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This article in CS

  1. Vol. 47 No. 1, p. 399-415
     
    Received: Jan 19, 2006


    * Corresponding author(s): d.chapman@unimelb.edu.au
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doi:10.2135/cropsci2006.01.0036

Impacts of Spatial Patterns in Pasture on Animal Grazing Behavior, Intake, and Performance

  1. D. F. Chapman *a,
  2. A. J. Parsonsb,
  3. G. P. Cosgroveb,
  4. D. J. Barkerc,
  5. D. M. Marottiad,
  6. K. J. Venningae,
  7. S. M. Rutterf,
  8. J. Hilla and
  9. A. N. Thompsone
  1. a School of Agriculture and Food Systems, Univ. of Melbourne, Victoria 3010, Australia
    b AgResearch Grasslands, Private Bag 11008, Palmerston North, New Zealand
    c Dep. of Horticulture and Crop Science, Ohio State Univ., 2021 Coffey Rd., Columbus, OH 43210, USA
    d Meat and Livestock Australia, 165 Walker Street, North Sydney, NSW 2060, Australia
    e Primary Industries Research Victoria, Dep. of Primary Industries, Private Bag 105, Hamilton, Victoria 3300, Australia
    f Institute of Grassland and Environmental Research, North Wyke, Okehampton, Devon, EX20 2SB, UK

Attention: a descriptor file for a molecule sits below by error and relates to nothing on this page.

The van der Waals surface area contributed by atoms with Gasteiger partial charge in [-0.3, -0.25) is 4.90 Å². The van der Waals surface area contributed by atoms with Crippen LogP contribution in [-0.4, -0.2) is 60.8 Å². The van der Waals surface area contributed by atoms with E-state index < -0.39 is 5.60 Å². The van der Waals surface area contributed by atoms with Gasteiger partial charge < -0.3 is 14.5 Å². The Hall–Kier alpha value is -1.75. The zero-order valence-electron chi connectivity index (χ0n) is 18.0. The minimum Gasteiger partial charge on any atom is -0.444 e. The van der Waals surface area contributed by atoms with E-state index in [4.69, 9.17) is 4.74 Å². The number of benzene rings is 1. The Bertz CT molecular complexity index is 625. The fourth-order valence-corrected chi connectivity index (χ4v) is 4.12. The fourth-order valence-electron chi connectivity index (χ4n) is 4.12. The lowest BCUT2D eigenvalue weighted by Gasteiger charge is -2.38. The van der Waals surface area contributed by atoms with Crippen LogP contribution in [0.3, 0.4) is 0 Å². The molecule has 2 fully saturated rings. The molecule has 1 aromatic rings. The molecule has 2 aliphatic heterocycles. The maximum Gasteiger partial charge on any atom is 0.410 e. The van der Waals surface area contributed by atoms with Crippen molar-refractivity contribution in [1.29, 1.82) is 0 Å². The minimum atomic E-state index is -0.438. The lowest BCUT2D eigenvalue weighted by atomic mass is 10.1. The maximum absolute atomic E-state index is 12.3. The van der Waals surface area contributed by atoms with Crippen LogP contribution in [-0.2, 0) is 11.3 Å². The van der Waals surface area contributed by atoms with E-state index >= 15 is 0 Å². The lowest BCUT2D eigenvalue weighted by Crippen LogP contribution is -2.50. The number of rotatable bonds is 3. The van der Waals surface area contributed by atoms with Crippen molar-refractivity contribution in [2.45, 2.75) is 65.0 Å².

Abstract

Control over the quantity and quality of food ingested by grazing ruminants in temperate pasture systems remains elusive. This is due in part to the foraging choices that animals make when grazing from communities of mixed plant species. Grazing behavior and intake interact strongly with the feed supply–demand balance, pasture composition, and grazing method. These interactions are not completely understood, even for relatively simple pasture communities such as a perennial ryegrass (Lolium perenne L.)–white clover (Trifolium repens L.) mixture. When offered a free choice between these species, ruminants exhibit a partial preference for clover compared to grass (about 0.7:0.3) and have a higher intake rate from clover but do not graze to maximize their daily intake of dry matter (DM). When monocultures of grass and clover are offered as a free choice in 50:50 area ratio, animal performance is no different than from a clover monoculture alone. Thus, all of the feeding value benefits of clover are available when only 0.5 of the grazing area is sown to clover. These observations accord with the satiety theory and imply that there are constraints to eating pure clover that animals can overcome by adding grass to their diet, provided their ability to locate and ingest each food is not seriously limited. The challenge for grassland management is to present feed to animals at pasture in ways that allow them to meet their dietary preferences, while also allowing high rates of animal production per hectare.

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